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Cosmos 1 Set To Sail Into Space

Scientists in Russia and California worked on final preparations for the planned launch of the first spacecraft propelled by sunlight.

If all goes as planned, Cosmos 1 was to be launched early Tuesday afternoon, California time, and carried into Earth's orbit by a converted intercontinental ballistic missile, according to the Planetary Society, which is undertaking the nearly $4 million experiment.

The missile was being launched from a submerged Russian submarine in the Barents Sea. Russian, American and Czech ground stations will track the craft.

Solar sails are seen as a means for achieving interstellar flight by using the gentle push from the continuous stream of light particles known as photons. Though gradual, the constant light pressure should allow a spacecraft to build up great speed over time, and cover great distances.

Solar sails do not rely on the solar wind — the stream of ionized particles flowing from the sun — which moves more slowly than light and with much less force.

On the Planetary Society's Web site, Louis Friedman, executive director of the Planetary Society and project director of Cosmos 1, said society scientists met Monday with their Russian counterparts and others at a ground tracking station about 75 miles southeast of Moscow.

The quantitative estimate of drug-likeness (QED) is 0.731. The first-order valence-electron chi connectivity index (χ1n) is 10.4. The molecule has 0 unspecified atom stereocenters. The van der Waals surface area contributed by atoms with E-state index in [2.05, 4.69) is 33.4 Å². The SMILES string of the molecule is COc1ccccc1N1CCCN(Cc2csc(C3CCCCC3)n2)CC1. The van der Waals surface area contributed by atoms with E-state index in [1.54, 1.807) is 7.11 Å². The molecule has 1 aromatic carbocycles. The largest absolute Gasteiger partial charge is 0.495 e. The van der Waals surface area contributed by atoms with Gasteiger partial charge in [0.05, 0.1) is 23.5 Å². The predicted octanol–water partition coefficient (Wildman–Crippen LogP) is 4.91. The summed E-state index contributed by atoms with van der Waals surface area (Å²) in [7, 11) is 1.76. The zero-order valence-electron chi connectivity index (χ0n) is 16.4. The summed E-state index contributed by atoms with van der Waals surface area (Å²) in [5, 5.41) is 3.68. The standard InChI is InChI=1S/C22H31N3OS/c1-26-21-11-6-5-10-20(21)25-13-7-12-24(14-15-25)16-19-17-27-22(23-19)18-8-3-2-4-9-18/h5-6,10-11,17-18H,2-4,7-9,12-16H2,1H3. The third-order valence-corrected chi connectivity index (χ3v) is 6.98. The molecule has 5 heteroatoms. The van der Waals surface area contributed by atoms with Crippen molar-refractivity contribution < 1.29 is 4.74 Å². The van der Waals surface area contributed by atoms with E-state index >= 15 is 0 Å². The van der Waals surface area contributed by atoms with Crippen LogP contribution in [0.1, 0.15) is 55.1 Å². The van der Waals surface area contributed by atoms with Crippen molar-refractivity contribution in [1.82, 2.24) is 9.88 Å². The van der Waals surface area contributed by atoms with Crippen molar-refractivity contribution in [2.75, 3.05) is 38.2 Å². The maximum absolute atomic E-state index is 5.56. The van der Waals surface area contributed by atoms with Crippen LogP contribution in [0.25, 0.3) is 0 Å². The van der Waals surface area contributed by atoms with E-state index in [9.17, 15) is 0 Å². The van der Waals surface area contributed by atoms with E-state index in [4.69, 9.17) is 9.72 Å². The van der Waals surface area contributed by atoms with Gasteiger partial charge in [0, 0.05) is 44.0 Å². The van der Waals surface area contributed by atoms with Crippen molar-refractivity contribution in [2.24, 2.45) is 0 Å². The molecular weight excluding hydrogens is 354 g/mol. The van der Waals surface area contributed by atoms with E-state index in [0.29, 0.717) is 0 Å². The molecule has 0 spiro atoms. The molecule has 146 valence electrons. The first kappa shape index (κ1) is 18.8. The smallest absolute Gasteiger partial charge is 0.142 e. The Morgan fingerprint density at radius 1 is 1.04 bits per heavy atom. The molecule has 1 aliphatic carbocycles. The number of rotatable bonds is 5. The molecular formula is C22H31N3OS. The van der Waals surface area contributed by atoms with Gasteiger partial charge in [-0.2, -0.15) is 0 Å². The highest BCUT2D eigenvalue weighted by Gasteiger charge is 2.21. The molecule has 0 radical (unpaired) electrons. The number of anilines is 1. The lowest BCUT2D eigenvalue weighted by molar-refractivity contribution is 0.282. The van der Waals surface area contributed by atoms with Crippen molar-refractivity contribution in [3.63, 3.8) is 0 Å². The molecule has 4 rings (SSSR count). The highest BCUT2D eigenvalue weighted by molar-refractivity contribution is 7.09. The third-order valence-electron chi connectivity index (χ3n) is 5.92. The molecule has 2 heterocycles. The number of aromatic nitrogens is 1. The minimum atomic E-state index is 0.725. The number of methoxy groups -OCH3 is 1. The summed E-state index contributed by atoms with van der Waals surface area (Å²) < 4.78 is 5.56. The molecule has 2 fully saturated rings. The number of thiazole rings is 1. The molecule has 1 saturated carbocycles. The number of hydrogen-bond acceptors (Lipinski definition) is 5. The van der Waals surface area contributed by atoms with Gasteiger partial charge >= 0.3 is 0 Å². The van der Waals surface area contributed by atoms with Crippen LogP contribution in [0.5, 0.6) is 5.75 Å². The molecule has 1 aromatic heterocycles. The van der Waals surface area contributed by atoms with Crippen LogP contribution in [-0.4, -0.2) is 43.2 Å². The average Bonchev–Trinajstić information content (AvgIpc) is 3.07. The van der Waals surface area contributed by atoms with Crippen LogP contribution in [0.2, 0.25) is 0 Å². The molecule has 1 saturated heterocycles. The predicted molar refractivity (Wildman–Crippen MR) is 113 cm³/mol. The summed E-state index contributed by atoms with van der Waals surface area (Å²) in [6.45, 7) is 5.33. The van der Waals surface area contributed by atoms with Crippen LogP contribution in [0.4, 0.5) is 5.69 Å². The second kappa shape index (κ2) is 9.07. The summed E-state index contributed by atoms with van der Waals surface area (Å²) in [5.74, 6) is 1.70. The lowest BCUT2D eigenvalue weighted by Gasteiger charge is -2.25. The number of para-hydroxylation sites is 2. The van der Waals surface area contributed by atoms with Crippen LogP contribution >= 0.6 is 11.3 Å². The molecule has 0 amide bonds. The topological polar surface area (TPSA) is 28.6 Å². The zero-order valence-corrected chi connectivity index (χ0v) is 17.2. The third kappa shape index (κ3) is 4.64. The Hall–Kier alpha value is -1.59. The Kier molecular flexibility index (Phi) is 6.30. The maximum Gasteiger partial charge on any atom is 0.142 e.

They heard a report on spacecraft testing, he wrote, and "the spacecraft is ready for flight."

The Pasadena-based society was founded in 1980 by the late astronomer Carl Sagan, former Jet Propulsion Laboratory director Bruce Murray and Friedman, also a JPL veteran.

When Cosmos 1 is in orbit, inflatable tubes will stretch the sail material out and hold it rigid in eight structures resembling the blades of a windmill. Each blade, roughly 50 feet long, can be turned to reflect sunlight in different directions so that the craft can "tack" much like a sailboat in the wind.

Cosmos 1 is designed to go into a nearly polar orbit more than 500 miles high and operate for a month. Covering 720 square yards, it should be visible as a bright pinpoint of light in the night sky.

Japan tested solar sail deployment on a suborbital flight and Russia deployed a solar sail outside its old Mir space station, but neither involved controlled flight, Friedman said.

Cosmos 1 was built by the Russian aerospace company NPO Lavochkin. Most of the funds has come from Ithaca, N.Y.-based Cosmos Studios, which was co-founded by Sagan's widow, Ann Druyan, to create science-based entertainment.

Sagan, an astronomer who extolled the grandeur and mystery of the universe in best-selling books and an acclaimed Public Broadcasting Service series, died in 1996.

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